We all want to have the splits, spreadies, spatchcock, russian split and rainbow marchenko on our list… but how do we train for them without tearing a precious hamstring?

Ask a group of elite polers and aerialists at any workshop event and almost guaranteed over half of the group will admit to having had a torn hamstring. Not good statistics! Initial injury often leaves you at high risk of recurrence.

When you ask your body to bend, extend and contort in ways it isn’t ready for – unfortunately something has to give, most often muscle or tendon.

During tricks – tears often occur when contracting and lengthening the muscle; this is called eccentric contraction.

The Hamstring muscles include:

– Bicep femoris
– Semimembranosus
– Semitendinosus

They attach from your ‘sit bones’ (ischial tuberosities) to your lower leg bones (tibia and fibula). Stretching is about moving the two attachment points apart to put the tissue on tension. Bicep femoris is the most commonly injured.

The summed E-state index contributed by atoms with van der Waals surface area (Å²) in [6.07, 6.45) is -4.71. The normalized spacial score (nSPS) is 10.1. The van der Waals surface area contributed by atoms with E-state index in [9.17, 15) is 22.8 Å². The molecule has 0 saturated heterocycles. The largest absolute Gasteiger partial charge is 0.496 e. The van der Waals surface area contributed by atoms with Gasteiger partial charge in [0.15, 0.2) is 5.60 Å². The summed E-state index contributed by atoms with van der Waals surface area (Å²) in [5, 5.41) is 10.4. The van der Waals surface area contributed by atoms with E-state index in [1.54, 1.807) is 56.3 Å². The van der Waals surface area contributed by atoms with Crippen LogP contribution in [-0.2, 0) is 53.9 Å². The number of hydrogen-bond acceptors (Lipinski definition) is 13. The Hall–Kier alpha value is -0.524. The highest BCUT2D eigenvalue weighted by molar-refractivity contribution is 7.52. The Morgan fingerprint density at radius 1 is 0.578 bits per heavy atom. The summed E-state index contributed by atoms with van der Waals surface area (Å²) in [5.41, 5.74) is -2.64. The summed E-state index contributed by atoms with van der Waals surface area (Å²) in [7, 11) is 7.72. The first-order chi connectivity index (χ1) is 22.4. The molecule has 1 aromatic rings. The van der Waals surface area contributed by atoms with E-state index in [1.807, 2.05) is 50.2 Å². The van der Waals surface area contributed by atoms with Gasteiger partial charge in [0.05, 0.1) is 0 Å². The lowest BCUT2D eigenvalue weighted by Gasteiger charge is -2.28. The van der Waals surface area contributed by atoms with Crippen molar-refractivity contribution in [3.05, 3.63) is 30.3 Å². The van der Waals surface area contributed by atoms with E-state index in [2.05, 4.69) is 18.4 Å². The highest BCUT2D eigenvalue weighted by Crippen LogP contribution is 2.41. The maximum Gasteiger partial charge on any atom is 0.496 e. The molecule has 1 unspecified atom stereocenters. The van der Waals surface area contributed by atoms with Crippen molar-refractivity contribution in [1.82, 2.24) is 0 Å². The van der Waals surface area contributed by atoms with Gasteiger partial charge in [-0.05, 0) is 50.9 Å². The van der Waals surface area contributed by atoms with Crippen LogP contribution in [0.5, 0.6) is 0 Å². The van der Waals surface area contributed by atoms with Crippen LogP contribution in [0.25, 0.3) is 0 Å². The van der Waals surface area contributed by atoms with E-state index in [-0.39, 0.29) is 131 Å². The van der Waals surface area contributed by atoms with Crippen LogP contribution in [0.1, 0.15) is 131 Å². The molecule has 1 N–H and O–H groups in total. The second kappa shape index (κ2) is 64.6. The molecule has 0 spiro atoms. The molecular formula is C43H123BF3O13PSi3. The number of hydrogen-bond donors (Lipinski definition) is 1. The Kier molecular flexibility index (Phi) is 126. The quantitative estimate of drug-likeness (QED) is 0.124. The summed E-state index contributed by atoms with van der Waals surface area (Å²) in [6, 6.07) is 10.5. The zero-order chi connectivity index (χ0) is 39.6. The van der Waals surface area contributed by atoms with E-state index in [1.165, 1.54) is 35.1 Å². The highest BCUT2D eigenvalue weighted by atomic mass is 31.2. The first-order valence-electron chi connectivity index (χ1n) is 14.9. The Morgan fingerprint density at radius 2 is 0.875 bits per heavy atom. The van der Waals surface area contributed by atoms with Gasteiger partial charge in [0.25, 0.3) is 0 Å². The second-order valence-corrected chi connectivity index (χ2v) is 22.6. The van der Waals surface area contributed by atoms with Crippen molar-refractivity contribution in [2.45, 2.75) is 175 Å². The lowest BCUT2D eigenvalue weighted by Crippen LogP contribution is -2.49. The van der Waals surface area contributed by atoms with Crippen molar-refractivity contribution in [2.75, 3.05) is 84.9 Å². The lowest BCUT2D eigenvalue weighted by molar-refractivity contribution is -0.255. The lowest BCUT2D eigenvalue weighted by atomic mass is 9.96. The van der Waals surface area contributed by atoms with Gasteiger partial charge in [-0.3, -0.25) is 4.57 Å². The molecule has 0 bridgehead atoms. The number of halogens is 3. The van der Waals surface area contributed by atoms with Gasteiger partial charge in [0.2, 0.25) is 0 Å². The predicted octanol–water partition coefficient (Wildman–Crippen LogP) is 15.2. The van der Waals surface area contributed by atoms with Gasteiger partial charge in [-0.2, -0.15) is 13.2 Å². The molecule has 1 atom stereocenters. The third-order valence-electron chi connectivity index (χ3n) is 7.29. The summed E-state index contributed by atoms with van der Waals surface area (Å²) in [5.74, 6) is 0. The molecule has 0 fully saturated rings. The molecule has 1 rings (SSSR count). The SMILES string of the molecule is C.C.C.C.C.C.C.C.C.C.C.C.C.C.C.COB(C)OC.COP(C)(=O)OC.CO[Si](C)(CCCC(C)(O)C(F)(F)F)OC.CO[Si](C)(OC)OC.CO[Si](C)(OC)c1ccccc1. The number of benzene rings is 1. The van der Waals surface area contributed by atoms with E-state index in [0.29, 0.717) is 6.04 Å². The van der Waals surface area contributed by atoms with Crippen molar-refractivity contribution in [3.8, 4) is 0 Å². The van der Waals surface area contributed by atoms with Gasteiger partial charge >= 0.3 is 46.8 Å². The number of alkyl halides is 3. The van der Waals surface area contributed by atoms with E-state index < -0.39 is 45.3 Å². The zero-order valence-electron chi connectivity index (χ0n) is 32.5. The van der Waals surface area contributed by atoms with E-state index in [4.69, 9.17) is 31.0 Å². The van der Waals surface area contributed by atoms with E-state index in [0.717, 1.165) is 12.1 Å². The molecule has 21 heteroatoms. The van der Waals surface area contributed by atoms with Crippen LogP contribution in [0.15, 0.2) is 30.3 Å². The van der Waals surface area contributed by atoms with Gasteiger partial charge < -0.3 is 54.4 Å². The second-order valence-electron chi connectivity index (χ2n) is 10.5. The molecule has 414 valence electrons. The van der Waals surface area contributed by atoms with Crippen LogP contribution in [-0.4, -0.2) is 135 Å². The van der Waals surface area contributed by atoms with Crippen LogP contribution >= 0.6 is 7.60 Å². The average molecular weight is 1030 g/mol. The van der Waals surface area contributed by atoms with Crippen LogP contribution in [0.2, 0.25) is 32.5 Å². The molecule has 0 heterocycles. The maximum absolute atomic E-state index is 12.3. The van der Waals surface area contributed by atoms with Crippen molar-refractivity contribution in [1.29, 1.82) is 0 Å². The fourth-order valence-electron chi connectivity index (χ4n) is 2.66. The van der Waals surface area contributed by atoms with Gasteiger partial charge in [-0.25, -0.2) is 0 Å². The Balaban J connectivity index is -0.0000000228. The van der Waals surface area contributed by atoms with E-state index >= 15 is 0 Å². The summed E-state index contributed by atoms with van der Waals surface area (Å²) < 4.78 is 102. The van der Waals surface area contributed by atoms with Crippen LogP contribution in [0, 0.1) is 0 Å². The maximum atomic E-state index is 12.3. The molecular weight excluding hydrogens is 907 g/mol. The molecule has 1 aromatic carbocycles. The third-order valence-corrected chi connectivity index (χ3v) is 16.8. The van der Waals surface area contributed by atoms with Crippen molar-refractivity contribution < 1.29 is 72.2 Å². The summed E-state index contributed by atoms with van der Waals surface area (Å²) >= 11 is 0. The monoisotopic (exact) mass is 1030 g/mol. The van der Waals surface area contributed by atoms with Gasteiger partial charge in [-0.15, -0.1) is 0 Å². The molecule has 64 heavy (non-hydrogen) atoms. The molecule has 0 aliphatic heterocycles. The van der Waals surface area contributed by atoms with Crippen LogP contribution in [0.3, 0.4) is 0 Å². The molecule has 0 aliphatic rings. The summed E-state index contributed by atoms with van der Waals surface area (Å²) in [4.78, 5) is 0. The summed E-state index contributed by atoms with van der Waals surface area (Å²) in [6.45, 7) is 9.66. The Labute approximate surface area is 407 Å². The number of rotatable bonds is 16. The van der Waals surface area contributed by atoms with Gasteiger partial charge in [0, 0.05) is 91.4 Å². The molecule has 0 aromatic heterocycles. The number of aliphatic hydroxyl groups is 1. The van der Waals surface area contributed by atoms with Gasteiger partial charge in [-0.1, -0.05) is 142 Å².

So how do we train our flexibility to be ready for these amazing tricks?

Flexibility actually requires strength! Think about getting that foot hat, you won’t be able to get your feet tickling your head without the strength to move your spine into that position and safely hold it. Active contract/relax flexibility training is perfect for improving strength and flexibility concurrently. You do need to do a thorough warm up and hold back slightly from your full stretch limit to safely use PNF stretching. If you begin to get apprehensive that the stretch pain feels different, like something is too under load or discomfort is increasing without changing position – you need to reduce stretch depth. Be aware of your body position and in partner stretching, communicate!

The “No pain, No gain” mantra is not applicable in stretching. Do not push too far; flexibility takes time.

It is common sense to not attempt a high flexibility move if you know you cannot yet get into the position off the apparatus! Adrenalin can mask the signals telling you that you should stop when an injury is about to occur.

So morale of the story – listen to your body, be patient and keep consistent with your stretch routine and you’ll be putting these astonishing tricks in your performances sooner than you think x

Written by Lauren Feather

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Want to increase your flexibility? Learn a little muscle knowledge and how to do it safely.